As my colleague Kevin Glass reported this morning, President Obama has seen a dramatic 18-point drop in support among youth voters, one of his most enthusiastic blocs. So this week, in an attempt to woo back and reenergize this fleeing demographic, the president will take to the podium to tout a campaign pillar aimed squarely at young people: student loans.
Last month, I wrote about the looming interest rate hike on student loans. They will double on July 1st, from 3.4% to 6.8%, when the 2007 law that temporarily reduced the rates expires. The timing could not be better for the Obama campaign, which now has ammunition to use against the Republicans in the war for young people. And use it they will: the president is set to go on a three-(swing)-state tour touting an extension of the reduction to audiences of college students. He'll even be making his first appearance on Late Night with Jimmy Fallon, a show popular with...you guess it: young people. Naturally, the president's message will pit him against Congress, and it will be based on the truism that student loan interest rates are the biggest obstacle to making college affordable:
The president use his weekly radio address this weekend and a round of visits to large universities in North Carolina, Colorado and Iowa on Tuesday to call on Congress to put forward and pass legislation to prevent the loan hike, White House officials told The Post late Thursday.
At each stop in the college tour, Obama will speak to students about the “critical need for Congress to act,” White House officials said.
“President Obama believes we must reward hard work and responsibility by keeping interest rates on student loans low so more Americans get a fair shot at an affordable college education,” the White House said in a statement.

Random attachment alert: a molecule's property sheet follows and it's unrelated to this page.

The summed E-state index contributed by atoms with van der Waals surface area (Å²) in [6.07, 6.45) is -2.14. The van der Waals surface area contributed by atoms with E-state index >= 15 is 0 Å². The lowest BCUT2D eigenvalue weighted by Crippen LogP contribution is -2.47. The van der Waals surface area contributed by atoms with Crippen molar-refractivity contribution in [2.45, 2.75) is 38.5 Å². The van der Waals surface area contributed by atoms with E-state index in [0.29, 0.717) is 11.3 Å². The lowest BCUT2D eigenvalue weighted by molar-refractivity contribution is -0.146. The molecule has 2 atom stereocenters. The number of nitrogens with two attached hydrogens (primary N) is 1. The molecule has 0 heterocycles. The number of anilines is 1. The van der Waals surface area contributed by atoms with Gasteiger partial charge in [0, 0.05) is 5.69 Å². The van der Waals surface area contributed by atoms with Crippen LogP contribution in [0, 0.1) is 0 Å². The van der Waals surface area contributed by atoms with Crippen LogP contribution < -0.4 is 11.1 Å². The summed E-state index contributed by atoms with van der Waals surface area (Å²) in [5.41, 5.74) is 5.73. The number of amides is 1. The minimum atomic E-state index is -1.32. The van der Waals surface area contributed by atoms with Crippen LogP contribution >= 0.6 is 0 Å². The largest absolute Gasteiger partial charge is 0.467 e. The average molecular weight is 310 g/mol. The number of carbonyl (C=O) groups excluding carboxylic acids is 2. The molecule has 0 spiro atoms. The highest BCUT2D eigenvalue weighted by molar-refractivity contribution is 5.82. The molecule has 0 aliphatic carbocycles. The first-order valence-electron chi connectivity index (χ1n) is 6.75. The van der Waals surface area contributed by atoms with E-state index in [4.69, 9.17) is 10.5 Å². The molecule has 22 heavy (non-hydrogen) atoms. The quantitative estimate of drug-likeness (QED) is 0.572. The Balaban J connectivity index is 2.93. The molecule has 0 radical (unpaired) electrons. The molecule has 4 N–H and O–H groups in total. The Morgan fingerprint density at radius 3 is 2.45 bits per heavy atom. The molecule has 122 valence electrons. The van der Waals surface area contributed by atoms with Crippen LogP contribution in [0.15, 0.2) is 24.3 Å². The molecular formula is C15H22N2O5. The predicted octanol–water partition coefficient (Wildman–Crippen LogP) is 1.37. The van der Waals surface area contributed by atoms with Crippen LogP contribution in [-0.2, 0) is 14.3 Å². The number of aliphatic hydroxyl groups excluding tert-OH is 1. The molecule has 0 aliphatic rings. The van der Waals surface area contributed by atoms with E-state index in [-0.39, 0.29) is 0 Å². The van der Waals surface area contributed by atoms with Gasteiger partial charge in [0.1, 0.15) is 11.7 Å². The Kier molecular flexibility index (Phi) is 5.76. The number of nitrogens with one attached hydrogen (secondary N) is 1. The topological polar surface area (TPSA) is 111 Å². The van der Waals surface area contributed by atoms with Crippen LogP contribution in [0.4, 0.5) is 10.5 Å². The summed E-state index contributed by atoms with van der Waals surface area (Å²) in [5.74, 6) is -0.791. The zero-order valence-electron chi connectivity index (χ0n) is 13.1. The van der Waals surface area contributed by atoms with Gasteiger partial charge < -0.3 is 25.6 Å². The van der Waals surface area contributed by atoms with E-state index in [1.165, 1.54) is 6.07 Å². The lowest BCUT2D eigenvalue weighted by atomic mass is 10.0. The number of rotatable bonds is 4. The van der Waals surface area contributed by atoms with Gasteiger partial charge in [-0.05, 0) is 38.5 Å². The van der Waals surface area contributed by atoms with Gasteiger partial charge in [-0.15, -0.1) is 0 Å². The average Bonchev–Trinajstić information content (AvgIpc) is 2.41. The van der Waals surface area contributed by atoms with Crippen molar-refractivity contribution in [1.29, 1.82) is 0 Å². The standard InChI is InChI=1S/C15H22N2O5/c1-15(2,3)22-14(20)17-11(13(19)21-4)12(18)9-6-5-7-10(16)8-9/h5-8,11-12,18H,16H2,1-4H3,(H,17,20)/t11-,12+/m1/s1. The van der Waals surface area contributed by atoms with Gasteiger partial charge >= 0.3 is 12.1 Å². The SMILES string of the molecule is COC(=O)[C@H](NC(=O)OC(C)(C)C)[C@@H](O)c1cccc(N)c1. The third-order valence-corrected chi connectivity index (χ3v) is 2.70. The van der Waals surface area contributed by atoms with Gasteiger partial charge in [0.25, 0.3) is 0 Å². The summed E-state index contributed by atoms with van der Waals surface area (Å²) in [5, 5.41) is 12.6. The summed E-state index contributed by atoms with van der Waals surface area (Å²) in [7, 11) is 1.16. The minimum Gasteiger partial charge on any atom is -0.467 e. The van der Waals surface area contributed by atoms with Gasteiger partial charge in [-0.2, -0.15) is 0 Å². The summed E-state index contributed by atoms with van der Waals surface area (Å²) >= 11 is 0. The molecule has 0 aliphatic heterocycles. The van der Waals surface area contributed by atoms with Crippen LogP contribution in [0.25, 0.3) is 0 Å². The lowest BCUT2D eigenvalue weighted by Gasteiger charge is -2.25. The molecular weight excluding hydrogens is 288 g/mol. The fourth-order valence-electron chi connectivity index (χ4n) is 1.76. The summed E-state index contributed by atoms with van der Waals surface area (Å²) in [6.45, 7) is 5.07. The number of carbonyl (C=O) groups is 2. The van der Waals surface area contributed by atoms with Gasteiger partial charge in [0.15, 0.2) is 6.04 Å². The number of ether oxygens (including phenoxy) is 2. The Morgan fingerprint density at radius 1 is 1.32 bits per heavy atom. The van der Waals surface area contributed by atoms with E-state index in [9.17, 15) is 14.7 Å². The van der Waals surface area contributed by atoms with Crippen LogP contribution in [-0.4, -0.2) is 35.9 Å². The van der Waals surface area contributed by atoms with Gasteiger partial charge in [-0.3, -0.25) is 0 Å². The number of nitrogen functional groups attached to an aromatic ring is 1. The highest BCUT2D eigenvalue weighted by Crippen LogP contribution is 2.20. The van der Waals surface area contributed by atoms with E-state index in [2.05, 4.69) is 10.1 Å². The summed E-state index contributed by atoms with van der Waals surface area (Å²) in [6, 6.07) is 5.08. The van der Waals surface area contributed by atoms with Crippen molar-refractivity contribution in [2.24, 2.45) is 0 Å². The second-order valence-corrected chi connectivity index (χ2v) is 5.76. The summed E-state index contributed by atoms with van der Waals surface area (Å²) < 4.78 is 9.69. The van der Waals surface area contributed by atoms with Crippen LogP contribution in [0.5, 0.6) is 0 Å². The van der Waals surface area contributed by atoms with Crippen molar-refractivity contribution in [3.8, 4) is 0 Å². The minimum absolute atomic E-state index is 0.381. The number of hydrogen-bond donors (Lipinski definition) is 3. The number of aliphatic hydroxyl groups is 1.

The White House will also introduce a social media campaign -- watch for the Twitter hashtag, #DontDoubleMyRate -- along with the various stump speeches he'll be making, starting Tuesday. It's valuable, shallow political capital for the Democrats, as they'll take a very one-dimensional focus on Republican opposition to the measure, framing them as the enemy of the youth.
Naturally, the GOP has a difficult position to defend, since high student loan debt provokes a visceral reaction among the public. They argue that the extension is a short-lived, irresponsible policy that won't solve the loan crisis, but will inevitably drive us deeper into debt.
The Congressional Budget Office has estimated that a one-year freeze on the interest rate for subsidized Stafford loans would cost $6 billion.
“Bad policy based on lofty campaign promises has put us in an untenable situation,” said John P. Kline Jr., the Minnesota Republican who is chairman of the House Committee on Education and the Workforce.
Extending the low rate would be too costly, Mr. Kline said. “We must now choose between allowing interest rates to rise or piling billions of dollars on the backs of taxpayers,” he said. “I have serious concerns about any proposal that simply kicks the can down the road and creates more uncertainty in the long run — which is what put us in this situation in the first place.”
Mr. Kline, who earlier this year called the interest-rate hike a “ticking time bomb set by Democrats,” said he was exploring other options in hopes of finding a solution that served borrowers and taxpayers equally well.
Back in 2007, 77 Republicans supported the measure to reduce interest rates, but the issue has landed sponsorship along blunt partisan lines this time. At face value, it looks bad for the right. Who could deny that student debt is a mounting problem in this country? After all, it now tops $1 trillion -- higher than credit card debt.
Yet it's important to look at what Kline says: this extension doesn't solve the problem, and in fact, only creates more trouble. After all, covering the cost of just a one year extension would likely result in a higher burden on the taxpayer, and if families are paying more in taxes, they have less money to put toward college funds...which means, students take more loans. It's cyclical.
Of course, it's hard to condense the long-term effects of kicking the student debt can into a sexy campaign slogan. However, a recent survey of millenials reveals that they're most concerned with unemployment and the deficit, and the battle over student loans is inextricable from the latter. Ultimately, this is a test of how much demagoguery America's youth is willing to swallow this time around. Will they fall prey to baseless idealism? Or will they realize that not much has changed in the last four years -- certainly not for the better?